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Live COVID-19 updates: Dallas County Judge Clay Jenkins holds nightly briefing

Jenkins spoke about what Gov. Abbott's new order means for Dallas County residents at a press conference.

This story is from March 31. For updates from April 1, click here.

After Governor Greg Abbott instituted an "essential services and activities protocol" Tuesday that called for Texans to stay home except for when conducting essential business, Dallas County Judge Clay Jenkins spoke about what that order means for Dallas County residents at a press conference.

Jenkins said Dallas County is already doing what Abbott's order says. He said the only thing that would have superseded the Dallas County shelter-in-place order already in effect would be Abbott's allowance of religious activities by following guidelines restricting gatherings to less than 10 people, but that Dallas-area religious leaders worked together to figure out a way to lend streaming gear and facilities so that church services could continue online.

Jenkins also clarified his Sunday remarks about nursing homes. If your loved one is at a nursing home that has a positive COVID-19 case and you want to take them home, they must test negative before you can take them home. If your family member is at any other nursing facility in Dallas County, you can take them home without getting tested, Jenkins said.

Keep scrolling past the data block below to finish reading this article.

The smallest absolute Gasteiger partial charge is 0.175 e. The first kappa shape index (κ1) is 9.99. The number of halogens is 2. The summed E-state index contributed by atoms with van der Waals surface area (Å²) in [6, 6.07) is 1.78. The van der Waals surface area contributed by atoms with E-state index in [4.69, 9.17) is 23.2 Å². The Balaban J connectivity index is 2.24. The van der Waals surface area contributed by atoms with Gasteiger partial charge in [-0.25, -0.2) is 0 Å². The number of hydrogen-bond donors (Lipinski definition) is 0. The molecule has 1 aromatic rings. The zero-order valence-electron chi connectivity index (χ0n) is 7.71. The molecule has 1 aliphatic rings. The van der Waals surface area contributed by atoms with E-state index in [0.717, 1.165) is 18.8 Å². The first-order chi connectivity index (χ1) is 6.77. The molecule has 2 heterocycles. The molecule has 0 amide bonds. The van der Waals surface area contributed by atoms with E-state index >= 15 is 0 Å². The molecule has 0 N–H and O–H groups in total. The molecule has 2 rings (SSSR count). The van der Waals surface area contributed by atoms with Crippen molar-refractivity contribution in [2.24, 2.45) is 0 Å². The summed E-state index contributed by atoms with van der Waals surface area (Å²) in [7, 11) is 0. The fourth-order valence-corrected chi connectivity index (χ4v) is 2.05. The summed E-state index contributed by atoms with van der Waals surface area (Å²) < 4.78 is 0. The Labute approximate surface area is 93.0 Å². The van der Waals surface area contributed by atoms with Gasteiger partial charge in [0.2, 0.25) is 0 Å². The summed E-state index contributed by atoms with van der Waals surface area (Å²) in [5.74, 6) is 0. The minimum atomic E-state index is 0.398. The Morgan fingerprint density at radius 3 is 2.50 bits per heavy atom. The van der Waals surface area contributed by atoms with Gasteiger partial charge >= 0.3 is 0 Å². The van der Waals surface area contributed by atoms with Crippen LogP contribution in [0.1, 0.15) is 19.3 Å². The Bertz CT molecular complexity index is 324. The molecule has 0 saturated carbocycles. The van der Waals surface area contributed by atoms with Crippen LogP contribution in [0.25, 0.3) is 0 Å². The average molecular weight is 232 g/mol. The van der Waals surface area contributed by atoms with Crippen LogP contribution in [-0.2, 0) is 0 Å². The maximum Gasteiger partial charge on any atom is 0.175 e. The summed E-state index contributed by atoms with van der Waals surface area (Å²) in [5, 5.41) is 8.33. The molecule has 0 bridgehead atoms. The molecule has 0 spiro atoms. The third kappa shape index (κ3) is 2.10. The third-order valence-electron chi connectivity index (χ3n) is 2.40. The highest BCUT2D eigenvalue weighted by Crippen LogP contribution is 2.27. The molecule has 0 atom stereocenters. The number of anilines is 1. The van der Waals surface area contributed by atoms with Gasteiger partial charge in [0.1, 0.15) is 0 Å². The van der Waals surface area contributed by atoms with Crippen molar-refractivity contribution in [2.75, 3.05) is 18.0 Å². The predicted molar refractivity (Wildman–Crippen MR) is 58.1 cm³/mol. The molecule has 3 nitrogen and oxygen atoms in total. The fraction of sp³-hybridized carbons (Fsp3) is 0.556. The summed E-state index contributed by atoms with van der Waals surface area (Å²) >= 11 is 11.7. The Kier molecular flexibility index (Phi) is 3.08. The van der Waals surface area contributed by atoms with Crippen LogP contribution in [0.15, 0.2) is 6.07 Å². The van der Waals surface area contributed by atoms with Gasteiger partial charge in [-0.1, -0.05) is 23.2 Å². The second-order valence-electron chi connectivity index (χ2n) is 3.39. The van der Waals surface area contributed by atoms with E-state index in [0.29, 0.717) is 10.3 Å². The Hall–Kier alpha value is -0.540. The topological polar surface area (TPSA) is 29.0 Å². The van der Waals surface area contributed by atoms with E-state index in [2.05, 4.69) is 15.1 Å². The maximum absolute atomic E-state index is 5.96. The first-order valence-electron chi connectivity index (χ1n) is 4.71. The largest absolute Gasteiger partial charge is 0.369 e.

RELATED: Family faces challenges bringing home loved one from long-term care facility as COVID-19 outbreak continues in Dallas County

If you do have a loved one at one of the facilities that have positive tests, Jenkins said Parkland Hospital will test those residents and allow healthy residents to leave sooner if they have a negative test result.

"We're going to do everything we can to get those tests for you," Jenkins said.

Read more about the press conference here.

RELATED: Need help in North Texas because of COVID-19? Here are the numbers to call

Top updates for Tuesday, March 31:

RELATED: Coronavirus information in Spanish, Chinese

Dallas County reports 82 new cases, 2 additional deaths